The Badger Report: Working Together While Staying Apart

The Badger Report logo, the letters b and r in a red circle, over an aerial photo of the Madison skyline

Students in J425: Video Journalism know a thing or two about working as a team. Throughout the fall semester, the class collaborates to create The Badger Report, a biweekly half hour streaming newscast. This year, students’ teamwork is being put to the test as the class has transitioned to remote instruction due to COVID-19. Without access to the Wisconsin Public Television studios typically used to produce the newscast, students are working together while staying apart.

Here’s a look at what goes in to making The Badger Report happen.

Tuesday: Story Pitches and Broadcast Planning

Each week, students meet via Zoom with Professor Pat Hastings and Newscast Director Peter Kleppin of University Communications to pitch ideas for stories and plan how they intend to structure the broadcast. By brainstorming story concepts, they’re able to discuss creative storytelling strategies, troubleshoot potential issues and assign tasks to different team members.

The latest broadcast fell just days after the 2020 presidential election. With the election still a week away during the planning meeting, and the results still potentially unknown during the broadcast, students had a lot of open questions when it came to covering the story.

“With this particular newscast, there’s a lot of unknowns,” said Pat Hastings, Distinguished Faculty Associate, instructor for J425 and longtime journalist. “The trick to this is just having the plan in place, you may not have to use it.”

Beyond the election, students discussed stories on community organizations, including those focused on blood and plasma donation, children’s mental health, sheltering men experiencing homelessness and providing aid to Black women. Hastings advised students to look at their stories from multiple angles.

“Remember, who is affected by the story?” Hastings asked. “They are more interesting than the authority figure in the story.”

Students also discussed other beats, including weather and sports, which poses its own challenges during the pandemic. With many athletic events on hold, students brainstormed ways to cover sports, even if it meant traveling outside of Madison to get the story.

Wednesday through Wednesday: Story Creation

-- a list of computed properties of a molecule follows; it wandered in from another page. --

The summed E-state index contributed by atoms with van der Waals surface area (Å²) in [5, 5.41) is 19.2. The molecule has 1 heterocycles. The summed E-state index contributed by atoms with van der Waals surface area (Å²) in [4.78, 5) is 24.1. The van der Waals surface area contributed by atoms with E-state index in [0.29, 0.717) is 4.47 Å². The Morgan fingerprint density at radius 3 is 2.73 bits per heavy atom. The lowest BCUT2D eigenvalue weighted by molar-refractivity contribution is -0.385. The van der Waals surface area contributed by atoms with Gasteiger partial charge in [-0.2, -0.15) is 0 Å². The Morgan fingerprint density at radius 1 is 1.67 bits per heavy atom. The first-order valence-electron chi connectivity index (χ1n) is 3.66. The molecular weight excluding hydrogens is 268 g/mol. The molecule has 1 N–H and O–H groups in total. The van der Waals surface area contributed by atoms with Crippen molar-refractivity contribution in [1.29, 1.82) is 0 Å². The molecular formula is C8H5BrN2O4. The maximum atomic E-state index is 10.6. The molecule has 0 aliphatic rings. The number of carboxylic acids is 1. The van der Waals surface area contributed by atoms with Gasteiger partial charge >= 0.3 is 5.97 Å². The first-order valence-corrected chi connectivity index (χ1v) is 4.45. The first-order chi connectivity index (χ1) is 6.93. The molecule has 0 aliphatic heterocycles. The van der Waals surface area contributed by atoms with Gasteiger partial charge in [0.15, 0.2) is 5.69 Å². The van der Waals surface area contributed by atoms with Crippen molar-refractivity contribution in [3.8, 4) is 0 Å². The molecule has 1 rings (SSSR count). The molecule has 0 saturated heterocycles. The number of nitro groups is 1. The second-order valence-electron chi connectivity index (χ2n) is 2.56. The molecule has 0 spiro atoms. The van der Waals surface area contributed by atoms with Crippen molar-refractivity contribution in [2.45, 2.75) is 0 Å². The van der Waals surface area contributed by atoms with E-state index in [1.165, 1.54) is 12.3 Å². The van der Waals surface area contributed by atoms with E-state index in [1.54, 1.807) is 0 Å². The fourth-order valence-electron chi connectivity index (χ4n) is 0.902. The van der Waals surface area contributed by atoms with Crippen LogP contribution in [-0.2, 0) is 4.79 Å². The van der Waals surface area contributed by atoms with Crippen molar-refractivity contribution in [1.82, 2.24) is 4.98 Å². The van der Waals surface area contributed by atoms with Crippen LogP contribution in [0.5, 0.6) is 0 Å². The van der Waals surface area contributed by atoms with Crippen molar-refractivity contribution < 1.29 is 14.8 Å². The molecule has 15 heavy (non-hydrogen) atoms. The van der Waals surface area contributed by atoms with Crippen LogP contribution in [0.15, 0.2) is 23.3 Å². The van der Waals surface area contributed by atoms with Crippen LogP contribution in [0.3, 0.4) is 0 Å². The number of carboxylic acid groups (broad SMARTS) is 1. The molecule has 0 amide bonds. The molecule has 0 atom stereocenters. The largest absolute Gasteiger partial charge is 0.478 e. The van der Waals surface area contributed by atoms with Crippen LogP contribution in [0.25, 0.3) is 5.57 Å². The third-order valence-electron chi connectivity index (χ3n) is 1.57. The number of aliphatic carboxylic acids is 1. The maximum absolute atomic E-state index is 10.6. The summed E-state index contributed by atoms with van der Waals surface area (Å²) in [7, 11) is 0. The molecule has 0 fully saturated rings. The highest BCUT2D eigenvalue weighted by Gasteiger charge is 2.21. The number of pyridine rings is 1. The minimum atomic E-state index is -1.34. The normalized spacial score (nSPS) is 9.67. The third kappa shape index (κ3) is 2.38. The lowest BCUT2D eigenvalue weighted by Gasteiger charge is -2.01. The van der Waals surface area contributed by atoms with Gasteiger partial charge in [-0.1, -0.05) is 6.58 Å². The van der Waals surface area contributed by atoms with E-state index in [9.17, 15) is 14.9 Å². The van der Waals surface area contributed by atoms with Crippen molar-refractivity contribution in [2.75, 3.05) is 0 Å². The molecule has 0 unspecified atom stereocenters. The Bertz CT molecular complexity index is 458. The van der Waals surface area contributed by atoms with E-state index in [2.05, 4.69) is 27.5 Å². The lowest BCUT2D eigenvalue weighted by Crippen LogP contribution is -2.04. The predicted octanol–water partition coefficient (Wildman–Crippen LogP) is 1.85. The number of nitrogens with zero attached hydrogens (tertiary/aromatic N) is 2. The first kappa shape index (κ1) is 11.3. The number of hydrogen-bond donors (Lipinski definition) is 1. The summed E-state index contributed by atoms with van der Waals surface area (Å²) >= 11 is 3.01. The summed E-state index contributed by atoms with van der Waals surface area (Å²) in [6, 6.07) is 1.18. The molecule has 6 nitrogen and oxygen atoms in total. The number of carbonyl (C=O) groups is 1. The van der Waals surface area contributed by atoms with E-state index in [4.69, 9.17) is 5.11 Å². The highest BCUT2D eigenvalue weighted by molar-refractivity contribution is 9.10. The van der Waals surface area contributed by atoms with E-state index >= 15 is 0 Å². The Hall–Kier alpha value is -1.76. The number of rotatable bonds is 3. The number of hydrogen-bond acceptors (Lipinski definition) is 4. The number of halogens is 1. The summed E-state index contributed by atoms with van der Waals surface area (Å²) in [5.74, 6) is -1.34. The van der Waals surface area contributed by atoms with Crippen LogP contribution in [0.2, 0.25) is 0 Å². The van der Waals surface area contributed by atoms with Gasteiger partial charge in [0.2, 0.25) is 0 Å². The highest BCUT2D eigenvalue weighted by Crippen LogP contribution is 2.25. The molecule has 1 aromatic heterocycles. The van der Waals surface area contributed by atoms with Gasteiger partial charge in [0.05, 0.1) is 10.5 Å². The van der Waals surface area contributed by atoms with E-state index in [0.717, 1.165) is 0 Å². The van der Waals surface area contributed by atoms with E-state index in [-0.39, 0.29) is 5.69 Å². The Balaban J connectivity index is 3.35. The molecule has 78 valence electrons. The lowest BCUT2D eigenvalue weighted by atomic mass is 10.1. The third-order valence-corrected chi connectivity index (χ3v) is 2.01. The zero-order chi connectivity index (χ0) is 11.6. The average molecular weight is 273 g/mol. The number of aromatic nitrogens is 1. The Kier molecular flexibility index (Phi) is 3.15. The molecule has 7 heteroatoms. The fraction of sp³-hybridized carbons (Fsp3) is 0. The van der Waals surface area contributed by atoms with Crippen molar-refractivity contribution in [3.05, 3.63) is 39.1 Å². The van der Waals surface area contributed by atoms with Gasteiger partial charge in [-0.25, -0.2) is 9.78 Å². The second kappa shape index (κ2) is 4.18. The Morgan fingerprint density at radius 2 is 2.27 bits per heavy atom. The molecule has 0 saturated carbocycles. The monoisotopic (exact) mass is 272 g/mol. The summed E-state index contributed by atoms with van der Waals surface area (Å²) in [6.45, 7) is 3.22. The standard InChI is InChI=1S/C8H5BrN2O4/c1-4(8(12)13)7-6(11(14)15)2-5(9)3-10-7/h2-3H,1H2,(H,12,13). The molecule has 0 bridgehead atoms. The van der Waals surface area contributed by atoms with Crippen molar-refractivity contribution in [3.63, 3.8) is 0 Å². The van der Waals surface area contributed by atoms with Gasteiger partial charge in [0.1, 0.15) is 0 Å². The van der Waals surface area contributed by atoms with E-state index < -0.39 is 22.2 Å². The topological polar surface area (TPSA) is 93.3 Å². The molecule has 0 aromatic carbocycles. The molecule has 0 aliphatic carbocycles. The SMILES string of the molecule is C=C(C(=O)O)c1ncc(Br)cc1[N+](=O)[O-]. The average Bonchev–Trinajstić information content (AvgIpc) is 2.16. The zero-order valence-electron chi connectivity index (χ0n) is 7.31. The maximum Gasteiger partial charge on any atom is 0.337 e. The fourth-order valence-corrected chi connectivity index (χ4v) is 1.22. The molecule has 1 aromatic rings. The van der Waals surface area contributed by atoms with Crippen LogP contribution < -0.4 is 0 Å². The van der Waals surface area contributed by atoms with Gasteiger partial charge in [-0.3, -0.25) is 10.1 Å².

With the plan laid out, students went forth to begin creating their stories.

A man facing the camera in front of a computer monitor with video editing software displayed.
Reporter Steven Potter working on his story for the week. “A new grant is being awarded to a Northside community center to help young students cope with stress and mental health challenges,” Potter said.
A woman in a winter coat, hat and mittens holds up her hands in the shape of the letter W
Reporter Sophia Madore covers the weather for the week. “Is it time for Badgers to put on winter hats and mittens? Find out with weather on the Badger Report,” Madore said.
A woman facing the camera in front of a computer screen.
Lilly Zoller is one of the anchors for this week’s newscast. “My story is about the temporary homeless shelter in the Recreation Center at Warner Park servicing homeless men amidst the pandemic,” Zoller said.
A man facing the camera next to a television screen displaying election results.
Reporter Nathan Denzin covered the presidential election. “Madison set a voting record with over 700,000 ballots cast, and election officials said the process ran smoothly from start to finish,” Denzin said.
A man in a face mask stands in front of the gate outside the empty UW athletic practice fields
Reporter Jakeb Danielson is on the sports beat this week. “My story is about the current state of Badger football, and high school action in the meantime,” Danielson said.
A woman in a face mask holding a video camera stands in front of the Wisconsin Capitol Building lit up at night.
Reagan Zimmerman is the other anchor for this week’s newscast. “My story focuses on election night reactions from first-time voters and Wisconsin residents who are looking to uphold democracy!” Zimmerman said.
A woman in a yellow coat wearing a witch's hat, holding up the point of the hat over her head.
Arailym Sheraly was the associate producer for this week’s newscast as well as a reporter. “My story is about how kids trick or treat differently this year and what kind of precautions they take to stay safe on Halloween,” Sheraly said.

Friday: Broadcast Day

At 12:15 p.m., The Badger Report newscast streams on YouTube. All the hard work the students have done to pull the stories together, as well as the behind the scenes efforts for technical setup, graphics, web and social media promotion coalesce into the finished product.

Three people in individual windows, two women student-anchors for the Badger Report and a man, a professor from UW.
Anchors Lilly Zoller (left) and Reagan Zimmerman (right) interview UW-Madison Political Science Professor Howard Schweber (bottom) about the election.
A woman in a baseball cap stands in front of the Progress Van. The photo is captioned 'Sabrina Madison, Founder & Director'.
Sabrina Madison, Founder and Director of the Progress Center for Black Women, speaks about their Progress Van initiative in Reporter Tamia Fowlkes’ story.
A woman in a face mask stands in front of the UW Carbone Cancer Center
Reporter Sally Young covering a blood and plasma drive that is being used to treat COVID-19.

After a successful newscast, The Badger Report team is back in action planning for their next show. You can tune in and see their hard work for yourself; the next newscast is Friday, November 20 at 12:15 p.m. Visit go.wisc.edu/BadgerReport or their website at badgerreport.journalism.wisc.edu to learn more.